The Biden administration's promises to 'think big' and rebuild the country seem like a major historical departure from decades of policy orthodoxy. “Let us think big,” exhorted US Secretary of the Treasury Janet Yellen in May. “Let’s build something that lasts for generations.” Such is the transformative rhetoric behind President Joe Biden’s economic-policy agenda. But what, exactly, will be built, and how will America be transformed? The answer is bound to be as much political as economic, because Biden has set out to respond to the anger that led many workers to vote for his predecessor, Donald Trump. In recent weeks, much of the US policy debate has focused on the size of the Biden administration’s .9 trillion American Rescue Plan, with critics arguing that it represents excessive
Jean Pisani-Ferry considers the following as important: COVID-19, fiscal policy, Global Economics & Governance, globalisation, Usa
This could be interesting, too:
Simone Tagliapietra and Guntram B. Wolff writes Relaunching transatlantic cooperation with a carbon border adjustment mechanism
The Sound of Economics writes [LIVE] A transatlantic climate alliance
The Sound of Economics writes Challenges and growth of China’s private sector
The Biden administration's promises to 'think big' and rebuild the country seem like a major historical departure from decades of policy orthodoxy.
“Let us think big,” exhorted US Secretary of the Treasury Janet Yellen in May. “Let’s build something that lasts for generations.”
Such is the transformative rhetoric behind President Joe Biden’s economic-policy agenda. But what, exactly, will be built, and how will America be transformed? The answer is bound to be as much political as economic, because Biden has set out to respond to the anger that led many workers to vote for his predecessor, Donald Trump.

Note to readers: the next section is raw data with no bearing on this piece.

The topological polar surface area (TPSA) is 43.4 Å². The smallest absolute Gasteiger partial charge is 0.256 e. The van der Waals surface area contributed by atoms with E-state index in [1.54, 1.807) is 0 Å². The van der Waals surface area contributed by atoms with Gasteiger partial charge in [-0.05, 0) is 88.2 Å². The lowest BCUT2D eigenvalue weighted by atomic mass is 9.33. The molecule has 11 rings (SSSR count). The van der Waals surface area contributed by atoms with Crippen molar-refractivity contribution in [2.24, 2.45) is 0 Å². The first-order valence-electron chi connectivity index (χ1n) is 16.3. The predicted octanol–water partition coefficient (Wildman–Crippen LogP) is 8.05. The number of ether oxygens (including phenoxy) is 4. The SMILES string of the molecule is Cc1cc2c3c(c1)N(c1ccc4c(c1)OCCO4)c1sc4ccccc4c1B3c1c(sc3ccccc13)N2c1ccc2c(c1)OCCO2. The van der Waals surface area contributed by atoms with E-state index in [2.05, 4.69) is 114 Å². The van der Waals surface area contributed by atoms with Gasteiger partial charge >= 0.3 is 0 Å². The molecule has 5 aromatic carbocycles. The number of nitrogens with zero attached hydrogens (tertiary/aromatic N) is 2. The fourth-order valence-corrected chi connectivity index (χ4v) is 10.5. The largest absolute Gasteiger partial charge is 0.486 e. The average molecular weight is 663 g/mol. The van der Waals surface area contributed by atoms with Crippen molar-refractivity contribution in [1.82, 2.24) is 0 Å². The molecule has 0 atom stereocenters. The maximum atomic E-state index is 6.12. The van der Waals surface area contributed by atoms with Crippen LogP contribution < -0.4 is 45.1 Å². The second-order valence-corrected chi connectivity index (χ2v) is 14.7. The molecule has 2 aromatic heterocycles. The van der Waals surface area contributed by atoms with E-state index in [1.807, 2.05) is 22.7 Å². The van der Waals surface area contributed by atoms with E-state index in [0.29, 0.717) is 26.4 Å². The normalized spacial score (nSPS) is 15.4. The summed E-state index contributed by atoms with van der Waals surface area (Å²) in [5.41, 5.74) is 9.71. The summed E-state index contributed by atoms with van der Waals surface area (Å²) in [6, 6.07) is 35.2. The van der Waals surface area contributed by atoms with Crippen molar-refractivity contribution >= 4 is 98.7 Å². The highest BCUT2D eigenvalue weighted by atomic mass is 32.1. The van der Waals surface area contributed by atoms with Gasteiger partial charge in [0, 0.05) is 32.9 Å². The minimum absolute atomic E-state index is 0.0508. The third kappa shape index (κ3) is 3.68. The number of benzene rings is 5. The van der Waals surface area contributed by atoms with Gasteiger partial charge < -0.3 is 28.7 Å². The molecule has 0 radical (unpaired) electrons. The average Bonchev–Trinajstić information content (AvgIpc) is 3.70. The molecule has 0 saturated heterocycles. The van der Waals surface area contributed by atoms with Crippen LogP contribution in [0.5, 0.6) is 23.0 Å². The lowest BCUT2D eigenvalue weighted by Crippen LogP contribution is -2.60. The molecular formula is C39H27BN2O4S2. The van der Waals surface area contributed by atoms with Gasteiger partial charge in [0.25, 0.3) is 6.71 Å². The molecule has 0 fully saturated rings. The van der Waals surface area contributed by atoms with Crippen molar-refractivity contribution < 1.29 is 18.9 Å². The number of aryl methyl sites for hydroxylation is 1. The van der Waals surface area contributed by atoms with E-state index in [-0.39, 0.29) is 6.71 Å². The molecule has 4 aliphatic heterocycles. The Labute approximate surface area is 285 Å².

In recent weeks, much of the US policy debate has focused on the size of the Biden administration’s $1.9 trillion American Rescue Plan, with critics arguing that it represents excessive stimulus in an economy already on the mend from the recession and whose pre-pandemic state was very close to full employment. The rescue plan, however, is merely the first plank of a three-part domestic agenda that includes the $2.3 trillion American Jobs Plan and the $1.8 trillion American Families Plan, both of which aim to bring about more comprehensive long-term change.
But for all of its headline-generating spending figures, the Biden administration is largely playing catch-up. After all, the jobs plan is designed to make up for years of neglect by repairing some 10,000 small bridges and ensuring clean drinking water for all Americans. Such investments are indispensable, but they are not the kinds of things that elicit envy in other advanced economies. Likewise, 70.8% of US households have fixed broadband access, compared to 83% in France, so policies to expand internet access, while commendable, are not exactly pathbreaking.
The same applies to the families plan. Even if enacted in full, it will merely tackle glaring gaps in the US social model, by introducing or modestly expanding programs that Europeans have already had for decades. These include paid parental leave, affordable childcare, free preschool, and universal tuition-free post-secondary education for two years (though not at elite universities). And while the planned increase in the US federal minimum wage will certainly help workers, its current level is 40% below the German level.
Evidently, the US is also catching up on climate policies. The Biden administration’s recent commitment to achieve carbon neutrality by 2050 matches that of the European Union, and its 2030 decarboniaation target is somewhat less ambitious than what is now under discussion in Europe.